I worked at Rax as a crew member in high school and college, off and on between 1988 and 1994. Naturally, the chain holds a dear place in my heart and it was sad to see its precipitous decline. Having last eaten at Rax in the early part of last decade before the last Rt 161 store in Columbus closed, I wanted to give the current rendition a try.
We were headed to home in Columbus from down South and made the LONG detour from the Rt. 33 bypass to visit Rax on the east side of Lancaster. The building was a classic store, complete with the trapezoid "Fast Food With Style" sign and solarium. There was a Ford T-Bird backed in with the tag "RAX 1", and I believe it was driven by Rich Donohue, the current trademark owner of Rax.
The decor in general was dated. Counters were peeling up, tile is tired, the restroom was barely passable. Some ceiling tiles were drooping, and the solarium looked like it had suffered a leak, and was devoid of ceiling fans. They did install flat-screen TVs which were playing a less-than-family-friendly Hong Kong flick. The super heavy chairs and tables have mercifully been replaced.
Gone was the salad bar from the center of the dining room. Probably for the best. Back in the day, it would take two crew members to keep it stocked, and it required about 50 different food items. It also generated a lot of dishes and food waste.
Peering into the "front line" area, the shake machine was identical to the ones I remember tearing down over 20 years ago. The iced tea machine, small coolers, heat lamps and potato steam drawer also appeared to be Reagan-era. The cash register had been updated with a Dell unit, and the fryers appeared to be ex-Wendy's equipment.
I ordered a BBC (Beef, Bacon and Cheddar) and chocolate chip shake. On the upside, the BBC was prepared using a sub-style corn dusted roll that had been properly toasted. The beef was stacked well, cooked properly and flavorful. On the downside, the cheddar was not the zingy "spread" style I recall. Nor was it the powered cheese sauce we used to use on the potatoes. It was somewhere inbetween and overall the sandwich was a reasonable facsimile to the original.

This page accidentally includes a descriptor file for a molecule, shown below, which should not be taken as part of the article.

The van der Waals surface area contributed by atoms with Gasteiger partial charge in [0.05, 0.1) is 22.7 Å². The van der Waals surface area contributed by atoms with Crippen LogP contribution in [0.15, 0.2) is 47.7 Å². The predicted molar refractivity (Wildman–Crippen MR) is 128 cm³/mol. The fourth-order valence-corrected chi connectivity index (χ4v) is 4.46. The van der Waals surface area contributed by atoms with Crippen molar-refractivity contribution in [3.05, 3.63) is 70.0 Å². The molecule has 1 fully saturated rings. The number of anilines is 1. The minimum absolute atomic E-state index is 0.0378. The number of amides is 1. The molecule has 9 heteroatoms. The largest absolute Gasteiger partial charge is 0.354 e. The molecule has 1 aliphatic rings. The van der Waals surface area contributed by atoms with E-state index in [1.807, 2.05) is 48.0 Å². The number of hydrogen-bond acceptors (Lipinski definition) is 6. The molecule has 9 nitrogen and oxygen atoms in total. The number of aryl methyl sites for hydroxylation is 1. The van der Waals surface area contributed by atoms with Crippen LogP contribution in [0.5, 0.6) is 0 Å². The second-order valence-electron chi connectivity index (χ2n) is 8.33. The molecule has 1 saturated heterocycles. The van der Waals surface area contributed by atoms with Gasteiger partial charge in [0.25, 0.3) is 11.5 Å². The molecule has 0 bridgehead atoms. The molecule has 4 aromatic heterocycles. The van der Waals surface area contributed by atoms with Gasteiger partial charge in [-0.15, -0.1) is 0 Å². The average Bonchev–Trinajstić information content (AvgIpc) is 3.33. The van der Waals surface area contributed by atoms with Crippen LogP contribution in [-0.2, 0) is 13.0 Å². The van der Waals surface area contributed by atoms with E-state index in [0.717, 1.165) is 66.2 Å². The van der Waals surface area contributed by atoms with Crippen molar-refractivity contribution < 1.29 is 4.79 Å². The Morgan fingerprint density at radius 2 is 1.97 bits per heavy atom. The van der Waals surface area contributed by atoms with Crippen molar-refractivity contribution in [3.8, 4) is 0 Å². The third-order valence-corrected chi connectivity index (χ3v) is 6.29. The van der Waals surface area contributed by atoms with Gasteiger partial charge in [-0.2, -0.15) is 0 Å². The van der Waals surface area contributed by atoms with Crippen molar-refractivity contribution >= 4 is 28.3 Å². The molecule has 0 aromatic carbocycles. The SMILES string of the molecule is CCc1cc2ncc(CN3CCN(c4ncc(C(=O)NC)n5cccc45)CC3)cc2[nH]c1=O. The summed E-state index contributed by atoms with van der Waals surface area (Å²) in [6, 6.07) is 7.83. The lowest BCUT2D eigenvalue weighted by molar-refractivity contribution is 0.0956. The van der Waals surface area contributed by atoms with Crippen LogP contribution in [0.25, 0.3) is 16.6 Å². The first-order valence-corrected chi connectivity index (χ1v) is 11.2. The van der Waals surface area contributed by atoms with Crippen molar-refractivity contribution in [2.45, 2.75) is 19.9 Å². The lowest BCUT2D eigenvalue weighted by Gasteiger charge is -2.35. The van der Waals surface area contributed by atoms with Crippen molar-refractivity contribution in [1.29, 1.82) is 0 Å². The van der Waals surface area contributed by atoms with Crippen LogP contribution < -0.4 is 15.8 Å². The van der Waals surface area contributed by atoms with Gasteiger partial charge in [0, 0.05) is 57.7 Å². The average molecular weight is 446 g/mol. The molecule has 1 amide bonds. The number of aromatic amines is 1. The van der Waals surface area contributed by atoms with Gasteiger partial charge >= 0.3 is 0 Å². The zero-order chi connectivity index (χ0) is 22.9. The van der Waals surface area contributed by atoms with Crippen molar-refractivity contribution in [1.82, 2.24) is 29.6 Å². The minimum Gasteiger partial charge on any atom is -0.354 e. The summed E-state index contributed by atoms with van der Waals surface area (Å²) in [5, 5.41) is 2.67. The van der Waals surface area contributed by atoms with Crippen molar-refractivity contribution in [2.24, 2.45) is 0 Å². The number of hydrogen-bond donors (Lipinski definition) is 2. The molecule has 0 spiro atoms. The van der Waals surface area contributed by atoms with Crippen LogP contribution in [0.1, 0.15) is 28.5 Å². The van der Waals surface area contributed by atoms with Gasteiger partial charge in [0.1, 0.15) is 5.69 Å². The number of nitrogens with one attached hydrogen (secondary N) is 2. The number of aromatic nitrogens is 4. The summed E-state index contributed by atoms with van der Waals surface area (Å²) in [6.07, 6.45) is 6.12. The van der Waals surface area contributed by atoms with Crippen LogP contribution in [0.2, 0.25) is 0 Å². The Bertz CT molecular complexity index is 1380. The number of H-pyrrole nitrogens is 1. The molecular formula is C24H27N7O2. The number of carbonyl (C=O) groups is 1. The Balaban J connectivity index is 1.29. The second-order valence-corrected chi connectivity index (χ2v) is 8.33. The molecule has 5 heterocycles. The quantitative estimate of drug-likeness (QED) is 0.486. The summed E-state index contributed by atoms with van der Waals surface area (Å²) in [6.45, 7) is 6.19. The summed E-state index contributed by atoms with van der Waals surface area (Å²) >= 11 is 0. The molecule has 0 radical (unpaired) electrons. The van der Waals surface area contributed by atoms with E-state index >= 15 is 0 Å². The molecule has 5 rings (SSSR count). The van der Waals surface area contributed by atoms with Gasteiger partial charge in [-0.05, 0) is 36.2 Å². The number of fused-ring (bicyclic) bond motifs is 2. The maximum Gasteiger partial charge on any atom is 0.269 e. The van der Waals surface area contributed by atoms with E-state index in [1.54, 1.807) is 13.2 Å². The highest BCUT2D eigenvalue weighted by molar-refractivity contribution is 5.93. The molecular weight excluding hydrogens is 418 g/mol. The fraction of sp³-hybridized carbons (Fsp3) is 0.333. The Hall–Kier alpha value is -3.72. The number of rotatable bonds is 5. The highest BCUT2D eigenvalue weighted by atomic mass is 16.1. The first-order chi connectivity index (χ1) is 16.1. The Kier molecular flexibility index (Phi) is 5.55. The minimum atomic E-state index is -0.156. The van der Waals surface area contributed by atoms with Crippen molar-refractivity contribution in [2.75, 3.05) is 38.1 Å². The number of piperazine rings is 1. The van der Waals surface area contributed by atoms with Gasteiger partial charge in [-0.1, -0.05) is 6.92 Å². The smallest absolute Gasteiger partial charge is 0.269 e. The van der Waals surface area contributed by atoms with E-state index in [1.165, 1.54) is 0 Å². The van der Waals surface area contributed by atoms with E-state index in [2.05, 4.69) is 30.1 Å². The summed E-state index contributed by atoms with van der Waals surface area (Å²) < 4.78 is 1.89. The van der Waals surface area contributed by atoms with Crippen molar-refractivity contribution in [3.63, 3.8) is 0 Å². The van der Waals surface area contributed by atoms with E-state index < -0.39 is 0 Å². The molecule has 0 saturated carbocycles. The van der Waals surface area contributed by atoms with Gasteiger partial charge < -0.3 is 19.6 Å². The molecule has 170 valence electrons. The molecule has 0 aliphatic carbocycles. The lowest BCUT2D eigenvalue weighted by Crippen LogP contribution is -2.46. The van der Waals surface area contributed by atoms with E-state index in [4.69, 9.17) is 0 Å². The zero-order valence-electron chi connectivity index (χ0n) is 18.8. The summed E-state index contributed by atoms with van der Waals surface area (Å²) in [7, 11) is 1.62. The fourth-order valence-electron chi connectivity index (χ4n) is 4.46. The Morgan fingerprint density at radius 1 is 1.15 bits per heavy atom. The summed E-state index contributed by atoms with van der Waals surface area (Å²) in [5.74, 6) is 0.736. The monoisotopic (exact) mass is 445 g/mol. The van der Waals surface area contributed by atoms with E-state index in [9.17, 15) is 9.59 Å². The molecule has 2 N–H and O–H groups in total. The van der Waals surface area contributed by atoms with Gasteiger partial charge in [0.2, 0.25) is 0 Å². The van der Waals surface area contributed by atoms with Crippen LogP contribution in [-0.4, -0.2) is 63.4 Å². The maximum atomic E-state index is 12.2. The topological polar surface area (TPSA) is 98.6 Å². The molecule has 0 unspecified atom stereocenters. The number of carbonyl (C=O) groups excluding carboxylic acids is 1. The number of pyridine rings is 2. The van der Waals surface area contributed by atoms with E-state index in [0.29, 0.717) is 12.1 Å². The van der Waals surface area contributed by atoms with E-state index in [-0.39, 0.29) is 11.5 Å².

The shake, not so much. The original spec for the chocolate chip shake (or "chip shake") was to use about one ounce of chocolate "dip coating", the kind you would use to dip a soft serve ice cream cone in. The amount was critical, and we had a special pump just for what I feel was a signature item. The dip coating had to be kept warm all day. Some crew members would try and make it "better" with multiple pumps of coating, but that would just ruin it. We then topped with whipped cream, chocolate chips, and in the early days, a cherry.
Well...the current chip shake is just way too many chocolate chips mixed into thick vanilla shake mix with no topping. I couldn't finish the equivalent of half a bag of chips, and it was undrinkable via straw. Fail.
My wife had a regular Rax, hard to screw that up. The kids had chicken nuggets and fingers. The fingers were pretty good, the nuggets, although all-white-meat, had an odd flavor. The regular fries were very good. The Uncle Al meal now comes with a choice between cookies (Macadamia added to chocolate chip), it's nice to see they are still including dessert. I was surprised that the kids meal fries were the same size as with the combo meals.
At the condiment stand, the ketchup pump was not working very well. As I recall there is a ball bearing at the bottom of the dip tube, secured with a locking pin. Either that was installed incorrectly, or the pump wasn't generating enough vacuum to work properly. I would ditch the pump and go with packets...less maintenance and bacteria worries. The BBQ had a pump but horsey sauce was available in packets.
Speaking of pumps, for reasons unclear to this day, we ditched them around 1990 at the sandwich station in favor of spatulas. I think this was part of Rax's downfall...with a pump, each sandwich got the exact amount of mayo or other topping. With a spatula or knife, it was random. Consistency is key in fast food.
Pricing, then and now is a bit on the high side, but they still heavily use coupons to drive sales. There were quite a few items we didn't have like wraps and some fried items. So...eh, it was okay I guess. I could see occassionally making the detour from 33 for sentimental reasons, but not the chip shake.
Own or manage this property? Claim your listing for free to respond to reviews, update your profile and much more.